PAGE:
The Problem With Lab-Grown Diamonds

The selling proposition for man-made diamonds was once memorably summarized by Carter Clarke, founder of lab-grown gem producer Gemesis:

“If you give a woman a choice between a 2-carat stone and a 1-carat stone and everything else is the same, including the price, what’s she gonna choose? ….Does she care if it’s synthetic or not? Is anybody at a party going to walk up to her and ask, ‘Is that synthetic?’ There’s no way in hell. So I’ll bite your ass if she chooses the smaller one.”

Put that way, lab-grown diamonds sound like they would sell themselves. And Gemesis would be a natural company to invest in.

But as Israeli journalist Chaim Even-Zohar documents with typical thoroughness here—and I can confirm—shareholders of Gemesis have had a rocky ride of it, and are now being completely bought out by Indian diamond magnate Jatin Mehta, the owner of Winsome Diamonds (formerly Su-Raj). “We’ve gotten creamed,” one shareholder told me last week. Another said he wouldn’t bother selling back his shares, since they were worth so little anyway. (Gemesis declined comment on its ownership or latest restructuring.)

But this is about more than some investments-gone-wrong. In many ways, the story of Gemesis’ shareholders has become a metaphor for the entire lab-grown diamond industry, which has shown enormous potential that it has consistently failed to live up to. 

I have lost count of how many times lab-grown companies made grand pronouncements about starting mass production, and then failed to deliver, or took longer than expected. When I spoke to the latest entrant, Washington Diamond Co., about how it differed from other companies in the field, its president said, “We actually have the goods.” That was a shot at its competitors. And yet that company also hasn’t started mass production yet, and I have had sources doubt them as well. At some point, it becomes a little dizzying.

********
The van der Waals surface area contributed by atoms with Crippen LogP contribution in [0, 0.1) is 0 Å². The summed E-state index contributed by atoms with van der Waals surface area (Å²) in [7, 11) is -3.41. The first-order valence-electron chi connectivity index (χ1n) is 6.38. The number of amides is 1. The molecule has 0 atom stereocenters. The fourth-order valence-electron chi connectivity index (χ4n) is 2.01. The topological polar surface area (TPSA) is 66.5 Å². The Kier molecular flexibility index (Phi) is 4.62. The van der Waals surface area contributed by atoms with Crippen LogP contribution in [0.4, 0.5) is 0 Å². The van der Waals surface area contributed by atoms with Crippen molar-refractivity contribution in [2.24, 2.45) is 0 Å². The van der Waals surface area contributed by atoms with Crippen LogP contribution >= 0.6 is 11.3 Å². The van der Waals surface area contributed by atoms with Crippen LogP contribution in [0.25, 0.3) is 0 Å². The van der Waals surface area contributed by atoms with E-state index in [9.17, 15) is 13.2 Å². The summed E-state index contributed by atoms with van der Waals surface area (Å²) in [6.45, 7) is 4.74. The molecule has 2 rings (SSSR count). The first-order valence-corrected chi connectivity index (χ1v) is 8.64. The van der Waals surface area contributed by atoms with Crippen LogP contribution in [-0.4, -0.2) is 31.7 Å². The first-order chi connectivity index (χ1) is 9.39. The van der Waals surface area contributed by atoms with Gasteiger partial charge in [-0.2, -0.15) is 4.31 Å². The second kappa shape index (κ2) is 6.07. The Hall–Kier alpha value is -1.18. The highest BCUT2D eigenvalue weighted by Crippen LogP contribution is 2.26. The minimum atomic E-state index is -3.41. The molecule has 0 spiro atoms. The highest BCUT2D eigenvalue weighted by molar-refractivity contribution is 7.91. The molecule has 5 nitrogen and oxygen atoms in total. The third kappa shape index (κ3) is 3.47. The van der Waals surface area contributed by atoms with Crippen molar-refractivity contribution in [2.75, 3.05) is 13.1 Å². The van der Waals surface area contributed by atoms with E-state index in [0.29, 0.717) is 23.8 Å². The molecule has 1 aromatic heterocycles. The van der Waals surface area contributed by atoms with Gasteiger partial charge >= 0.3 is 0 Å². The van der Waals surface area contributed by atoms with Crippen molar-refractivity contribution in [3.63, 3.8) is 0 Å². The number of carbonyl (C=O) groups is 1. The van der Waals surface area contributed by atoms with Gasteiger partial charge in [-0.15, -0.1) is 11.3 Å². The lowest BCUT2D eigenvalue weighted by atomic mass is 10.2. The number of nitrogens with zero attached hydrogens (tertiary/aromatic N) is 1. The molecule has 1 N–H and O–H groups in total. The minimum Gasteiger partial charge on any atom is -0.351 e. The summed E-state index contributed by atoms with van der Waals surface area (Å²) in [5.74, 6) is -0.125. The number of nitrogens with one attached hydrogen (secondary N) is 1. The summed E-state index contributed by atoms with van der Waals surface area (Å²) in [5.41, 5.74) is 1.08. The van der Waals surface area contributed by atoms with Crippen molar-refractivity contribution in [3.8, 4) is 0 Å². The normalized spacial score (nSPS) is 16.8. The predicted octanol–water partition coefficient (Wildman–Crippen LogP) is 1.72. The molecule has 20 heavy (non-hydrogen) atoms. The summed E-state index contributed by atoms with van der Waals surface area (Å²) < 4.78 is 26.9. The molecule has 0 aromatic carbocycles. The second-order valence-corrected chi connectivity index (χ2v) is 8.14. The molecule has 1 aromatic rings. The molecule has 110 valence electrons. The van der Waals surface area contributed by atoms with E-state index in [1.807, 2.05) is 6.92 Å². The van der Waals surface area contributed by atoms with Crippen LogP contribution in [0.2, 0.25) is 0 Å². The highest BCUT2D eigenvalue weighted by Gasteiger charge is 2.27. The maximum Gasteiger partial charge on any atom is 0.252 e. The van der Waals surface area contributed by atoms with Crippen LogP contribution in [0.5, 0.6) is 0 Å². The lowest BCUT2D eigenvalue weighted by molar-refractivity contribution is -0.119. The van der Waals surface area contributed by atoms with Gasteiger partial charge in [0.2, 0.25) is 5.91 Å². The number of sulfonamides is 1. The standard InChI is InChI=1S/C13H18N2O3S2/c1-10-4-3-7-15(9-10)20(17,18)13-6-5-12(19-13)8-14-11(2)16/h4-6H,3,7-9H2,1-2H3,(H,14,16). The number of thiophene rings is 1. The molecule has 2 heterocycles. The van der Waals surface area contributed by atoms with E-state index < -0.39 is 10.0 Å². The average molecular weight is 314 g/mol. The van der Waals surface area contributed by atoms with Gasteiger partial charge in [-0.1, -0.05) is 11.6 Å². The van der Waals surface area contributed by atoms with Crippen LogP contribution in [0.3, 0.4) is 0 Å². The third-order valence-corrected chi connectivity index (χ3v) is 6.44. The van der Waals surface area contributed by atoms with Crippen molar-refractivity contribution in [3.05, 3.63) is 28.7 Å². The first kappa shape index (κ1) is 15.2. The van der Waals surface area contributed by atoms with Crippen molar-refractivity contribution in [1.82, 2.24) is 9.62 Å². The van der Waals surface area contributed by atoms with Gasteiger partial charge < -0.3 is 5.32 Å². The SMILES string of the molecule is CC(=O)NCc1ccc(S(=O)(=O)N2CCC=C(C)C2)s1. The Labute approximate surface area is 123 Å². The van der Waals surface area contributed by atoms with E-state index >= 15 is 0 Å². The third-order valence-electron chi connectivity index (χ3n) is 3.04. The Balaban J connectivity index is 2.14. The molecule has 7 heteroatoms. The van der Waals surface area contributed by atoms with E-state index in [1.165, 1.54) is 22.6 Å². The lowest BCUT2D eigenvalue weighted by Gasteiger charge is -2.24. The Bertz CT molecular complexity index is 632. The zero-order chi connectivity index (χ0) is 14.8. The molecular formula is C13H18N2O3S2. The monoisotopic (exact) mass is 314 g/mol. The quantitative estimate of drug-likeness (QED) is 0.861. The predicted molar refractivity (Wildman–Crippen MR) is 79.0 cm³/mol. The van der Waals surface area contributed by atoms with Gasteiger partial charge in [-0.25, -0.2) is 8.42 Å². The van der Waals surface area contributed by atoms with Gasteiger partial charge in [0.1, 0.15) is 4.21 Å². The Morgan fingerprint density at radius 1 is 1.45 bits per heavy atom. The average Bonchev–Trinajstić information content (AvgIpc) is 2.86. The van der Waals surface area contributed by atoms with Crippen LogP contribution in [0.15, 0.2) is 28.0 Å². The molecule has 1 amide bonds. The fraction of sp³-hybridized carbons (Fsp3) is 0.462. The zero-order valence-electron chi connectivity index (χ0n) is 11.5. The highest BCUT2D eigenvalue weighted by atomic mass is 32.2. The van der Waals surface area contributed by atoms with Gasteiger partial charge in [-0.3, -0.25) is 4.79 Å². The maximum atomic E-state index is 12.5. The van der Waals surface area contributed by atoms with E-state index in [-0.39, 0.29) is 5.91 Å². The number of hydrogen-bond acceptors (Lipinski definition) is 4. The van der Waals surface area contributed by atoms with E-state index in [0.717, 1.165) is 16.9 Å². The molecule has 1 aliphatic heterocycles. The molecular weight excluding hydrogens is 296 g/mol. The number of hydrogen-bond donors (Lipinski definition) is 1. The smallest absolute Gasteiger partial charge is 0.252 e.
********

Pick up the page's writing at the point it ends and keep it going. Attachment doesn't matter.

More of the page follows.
As Michelle Graff of National Jeweler writes today, more companies want to  produce colorless (“white”) diamonds, following the lead of Gemesis. The problem is that producing colorless diamonds—particularly larger sizes­—isn’t easy, especially when producing CVDs, which tend to grow flat. Moreover, the diamonds aren’t cheap to produce. As veteran gem grower Tom Chatham, who sells created diamonds, told me: “It’s just [a] very expensive [business] to be in. We have sold millions of dollars of product, but it’s cost us millions as well.”

Then there’s marketing. As appealing as some might find the idea of lab-grown diamonds, in reality they don’t sell themselves. Nothing does. And as a former Gemesis insider put it, when the company did have good marketing—including big write-ups in Wired and elsewhere—it didn’t have production. And when it did finally begin production, it no longer had money for marketing. (If any companies benefited from all that Wired publicity, it’s sellers of simulants.) 

Now, I know it’s not fair to lump all these companies together. Some have been more circumspect than others. But for the lab-grown sector to live up to its considerable promise, it needs to deliver more than just promises. As it is, the synthetic sector has a long way to go to prove it’s for real. 

JCK News Director